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dc.contributor.authorShrestha, Anita
dc.date.accessioned2017-03-28T04:30:30Z
dc.date.available2017-03-28T04:30:30Z
dc.date.issued2016-05
dc.identifier.othershrestha_anita_201605_phd
dc.identifier.urihttp://purl.galileo.usg.edu/uga_etd/shrestha_anita_201605_phd
dc.identifier.urihttp://hdl.handle.net/10724/36657
dc.description.abstractIn this study, we characterized molecular interactions between Tomato spotted wilt virus (TSWV), its host plant, and its vector and non-vector thrips species. Using a transcriptomic approach, we presented descriptive studies of transcripts associated with TSWV transmission and assigned putative functions to transctipts based on sequence similarity. The first objective elucidated TSWV-induced changes in various life stages of Frankliniella fusca [Hinds] at transcript levels. Differential expression analysis revealed upregulation of contigs associated with virus entry, replication, and immune response in viruliferous thrips. Upregulated contigs in viruliferous adults had a annotation associated with egg production, while in larvae; downregulated contigs were associated with development. In the second objective, F. fusca and a non-vector, Frankliniella tritici [Fitch] transcriptomes were compared to examine if molecular factors determine thrips’ ability to transmit TSWV. Some differences in virus reception, virus infection, and immunity were documented at qualitative levels. Nonetheless, a majority of genes present in F. tritici were also present in F. fusca, suggesting species-specific membrane barriers could further facilitate determination of thrips’ ability to transmit TSWV. In the third objective, the vector status of Echinothrips americanus [Morgan] was evaluated for TSWV, and transcriptomes of E. americanus and F. fusca were compared. TSWV replication was restricted to midgut tissues of E. americanus. Also, E. americanus did not transmit TSWV to plants. Further, homologs of proteins associated with virus reception, infection, and immunity were present in E. americanus and F. fusca, suggesting E. americanus is a non-vector of TSWV and the incompetence of E. americanus to transmit TSWV could be associated with lack of salivary gland infection caused by physical barriers restricting TSWV movement. The fourth objective investigated TSWV-induced changes in susceptible (SunOleic 97R) and resistant (Tifguard) peanut genotypes at transcript levels to elucidate molecular mechanisms underlying TSWV resistance in resistant genotypes. TSWV-infection upregulated contigs related to biotic and abiotic stimulus in SunOleic and Tifguard. Upregulated contigs were mainly associated with disease resistance and RNA silencing. The number and type of constitutive and induced defense related proteins were more in Tifguard than in SunOleic, indicating defense system could be more robust in Tifguard than in SunOleic.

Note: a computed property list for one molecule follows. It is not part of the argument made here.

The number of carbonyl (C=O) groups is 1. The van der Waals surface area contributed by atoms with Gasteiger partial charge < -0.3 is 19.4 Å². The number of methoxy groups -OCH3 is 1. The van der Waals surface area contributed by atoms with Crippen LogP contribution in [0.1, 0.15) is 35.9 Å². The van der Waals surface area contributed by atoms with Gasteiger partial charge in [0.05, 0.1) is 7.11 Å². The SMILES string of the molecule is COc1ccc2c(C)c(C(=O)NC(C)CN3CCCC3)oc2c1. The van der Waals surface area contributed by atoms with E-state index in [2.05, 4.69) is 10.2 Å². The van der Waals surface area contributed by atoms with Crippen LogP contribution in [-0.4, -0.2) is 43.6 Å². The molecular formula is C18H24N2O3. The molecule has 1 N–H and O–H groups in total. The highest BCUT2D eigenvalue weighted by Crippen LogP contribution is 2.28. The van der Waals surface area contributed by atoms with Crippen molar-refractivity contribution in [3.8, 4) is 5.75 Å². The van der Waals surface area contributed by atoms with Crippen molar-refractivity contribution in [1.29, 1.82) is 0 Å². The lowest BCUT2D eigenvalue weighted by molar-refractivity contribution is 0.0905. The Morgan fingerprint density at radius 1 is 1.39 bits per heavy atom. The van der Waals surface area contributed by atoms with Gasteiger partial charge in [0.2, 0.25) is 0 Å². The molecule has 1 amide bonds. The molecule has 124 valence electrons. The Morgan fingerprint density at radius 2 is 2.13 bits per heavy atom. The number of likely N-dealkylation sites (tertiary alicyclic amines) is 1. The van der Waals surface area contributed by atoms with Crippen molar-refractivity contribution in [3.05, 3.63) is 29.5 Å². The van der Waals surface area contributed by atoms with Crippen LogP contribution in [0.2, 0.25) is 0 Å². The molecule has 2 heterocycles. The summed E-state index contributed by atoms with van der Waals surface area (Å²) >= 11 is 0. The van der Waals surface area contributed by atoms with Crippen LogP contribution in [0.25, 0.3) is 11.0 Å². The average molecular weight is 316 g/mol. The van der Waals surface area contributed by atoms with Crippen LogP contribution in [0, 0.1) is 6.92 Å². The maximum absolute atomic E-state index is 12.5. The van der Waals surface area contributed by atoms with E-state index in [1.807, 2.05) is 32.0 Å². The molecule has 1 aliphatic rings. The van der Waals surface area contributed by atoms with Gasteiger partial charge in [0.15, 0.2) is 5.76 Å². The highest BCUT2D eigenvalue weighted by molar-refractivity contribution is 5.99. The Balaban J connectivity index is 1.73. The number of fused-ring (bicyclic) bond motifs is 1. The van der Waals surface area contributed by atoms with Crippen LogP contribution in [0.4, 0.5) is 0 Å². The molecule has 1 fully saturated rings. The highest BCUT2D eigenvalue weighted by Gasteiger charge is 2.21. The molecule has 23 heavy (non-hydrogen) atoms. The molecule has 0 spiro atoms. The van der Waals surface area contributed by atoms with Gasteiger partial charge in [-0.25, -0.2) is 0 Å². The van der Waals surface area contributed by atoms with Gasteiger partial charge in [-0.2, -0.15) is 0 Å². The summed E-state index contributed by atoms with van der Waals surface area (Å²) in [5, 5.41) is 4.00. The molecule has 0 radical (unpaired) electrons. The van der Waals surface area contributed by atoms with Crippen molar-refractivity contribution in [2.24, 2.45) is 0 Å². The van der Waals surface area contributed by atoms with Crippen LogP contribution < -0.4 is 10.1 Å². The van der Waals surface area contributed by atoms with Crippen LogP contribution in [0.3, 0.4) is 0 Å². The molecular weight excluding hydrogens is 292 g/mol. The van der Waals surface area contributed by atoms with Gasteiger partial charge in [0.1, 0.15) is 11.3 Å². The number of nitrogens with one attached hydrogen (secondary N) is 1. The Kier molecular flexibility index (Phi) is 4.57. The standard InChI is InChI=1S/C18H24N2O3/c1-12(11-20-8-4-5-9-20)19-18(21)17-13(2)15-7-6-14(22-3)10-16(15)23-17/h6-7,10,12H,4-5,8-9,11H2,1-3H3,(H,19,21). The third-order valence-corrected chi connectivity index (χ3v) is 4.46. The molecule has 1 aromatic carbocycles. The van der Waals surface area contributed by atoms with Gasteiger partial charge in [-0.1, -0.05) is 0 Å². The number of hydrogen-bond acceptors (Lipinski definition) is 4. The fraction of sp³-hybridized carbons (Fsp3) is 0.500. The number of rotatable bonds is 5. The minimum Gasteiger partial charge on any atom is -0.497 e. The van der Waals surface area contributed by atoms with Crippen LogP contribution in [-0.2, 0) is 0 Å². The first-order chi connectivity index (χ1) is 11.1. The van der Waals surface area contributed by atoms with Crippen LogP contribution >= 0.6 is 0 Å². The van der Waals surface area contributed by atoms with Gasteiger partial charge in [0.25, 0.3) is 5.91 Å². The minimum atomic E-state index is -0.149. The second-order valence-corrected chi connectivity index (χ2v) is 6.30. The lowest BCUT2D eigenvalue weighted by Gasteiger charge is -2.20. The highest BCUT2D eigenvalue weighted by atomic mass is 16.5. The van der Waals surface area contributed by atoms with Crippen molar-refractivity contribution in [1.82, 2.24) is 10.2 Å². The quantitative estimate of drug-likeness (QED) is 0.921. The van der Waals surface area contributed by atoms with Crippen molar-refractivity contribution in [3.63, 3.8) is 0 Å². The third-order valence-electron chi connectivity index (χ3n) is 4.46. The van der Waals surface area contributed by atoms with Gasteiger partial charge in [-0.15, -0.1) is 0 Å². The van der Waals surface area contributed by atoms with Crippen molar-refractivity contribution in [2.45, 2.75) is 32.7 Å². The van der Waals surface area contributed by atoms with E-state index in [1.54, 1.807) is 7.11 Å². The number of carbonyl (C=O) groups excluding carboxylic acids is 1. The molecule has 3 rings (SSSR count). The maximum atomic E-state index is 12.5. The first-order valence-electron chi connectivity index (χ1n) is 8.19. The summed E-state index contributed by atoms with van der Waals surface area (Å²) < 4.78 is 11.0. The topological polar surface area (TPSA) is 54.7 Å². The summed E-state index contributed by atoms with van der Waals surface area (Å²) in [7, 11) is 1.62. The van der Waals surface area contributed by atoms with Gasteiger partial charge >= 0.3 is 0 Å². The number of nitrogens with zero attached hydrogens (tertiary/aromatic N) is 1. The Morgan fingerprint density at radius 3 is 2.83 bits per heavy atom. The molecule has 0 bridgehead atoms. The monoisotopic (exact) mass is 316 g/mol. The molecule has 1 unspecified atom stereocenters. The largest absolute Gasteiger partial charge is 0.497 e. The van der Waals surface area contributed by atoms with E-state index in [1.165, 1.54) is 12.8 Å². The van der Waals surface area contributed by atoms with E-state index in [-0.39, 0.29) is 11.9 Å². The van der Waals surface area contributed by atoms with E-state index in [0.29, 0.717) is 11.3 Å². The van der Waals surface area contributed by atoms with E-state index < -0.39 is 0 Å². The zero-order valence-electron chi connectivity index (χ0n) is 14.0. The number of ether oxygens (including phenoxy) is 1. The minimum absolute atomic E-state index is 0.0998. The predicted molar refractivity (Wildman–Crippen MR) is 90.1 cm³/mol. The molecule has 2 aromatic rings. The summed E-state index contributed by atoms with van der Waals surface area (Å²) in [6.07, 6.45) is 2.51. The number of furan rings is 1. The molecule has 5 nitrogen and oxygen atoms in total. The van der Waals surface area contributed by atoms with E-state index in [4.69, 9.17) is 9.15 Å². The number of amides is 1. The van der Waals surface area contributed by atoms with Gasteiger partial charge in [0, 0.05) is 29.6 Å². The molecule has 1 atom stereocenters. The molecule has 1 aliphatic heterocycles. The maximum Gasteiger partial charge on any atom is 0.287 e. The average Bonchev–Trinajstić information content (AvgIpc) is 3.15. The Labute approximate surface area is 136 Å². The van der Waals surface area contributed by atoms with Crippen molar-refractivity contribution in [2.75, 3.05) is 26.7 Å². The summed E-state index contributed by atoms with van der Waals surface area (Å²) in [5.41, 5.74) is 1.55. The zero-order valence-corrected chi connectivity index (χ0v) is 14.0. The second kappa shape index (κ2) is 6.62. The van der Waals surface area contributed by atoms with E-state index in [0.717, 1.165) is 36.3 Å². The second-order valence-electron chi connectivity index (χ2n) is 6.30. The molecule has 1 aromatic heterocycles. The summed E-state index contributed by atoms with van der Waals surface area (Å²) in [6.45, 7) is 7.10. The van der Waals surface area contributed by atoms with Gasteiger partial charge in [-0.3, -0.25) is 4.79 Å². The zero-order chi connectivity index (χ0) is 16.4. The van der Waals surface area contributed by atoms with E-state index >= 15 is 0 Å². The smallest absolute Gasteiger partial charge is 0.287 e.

dc.languageeng
dc.publisheruga
dc.rightsOn Campus Only Until 2018-05-01
dc.subjectFrankliniella fusca
dc.subjectFrankliniella tritici' Echinothrips americanus
dc.subjectTomato spotted wilt virus
dc.subjecttranscriptomes
dc.subjectdifferential expression analyses
dc.subjectimmune genes
dc.subjectreceptors
dc.subjectvirus replication
dc.titleTranscriptome analysis of component interactions in a tospovirus pathosystem
dc.typeDissertation
dc.description.degreePhD
dc.description.departmentEntomology
dc.description.majorEntomology
dc.description.advisorRajagopalbabu Srinivasan
dc.description.committeeRajagopalbabu Srinivasan
dc.description.committeeAlbert Culbreath
dc.description.committeeDonald Champagne


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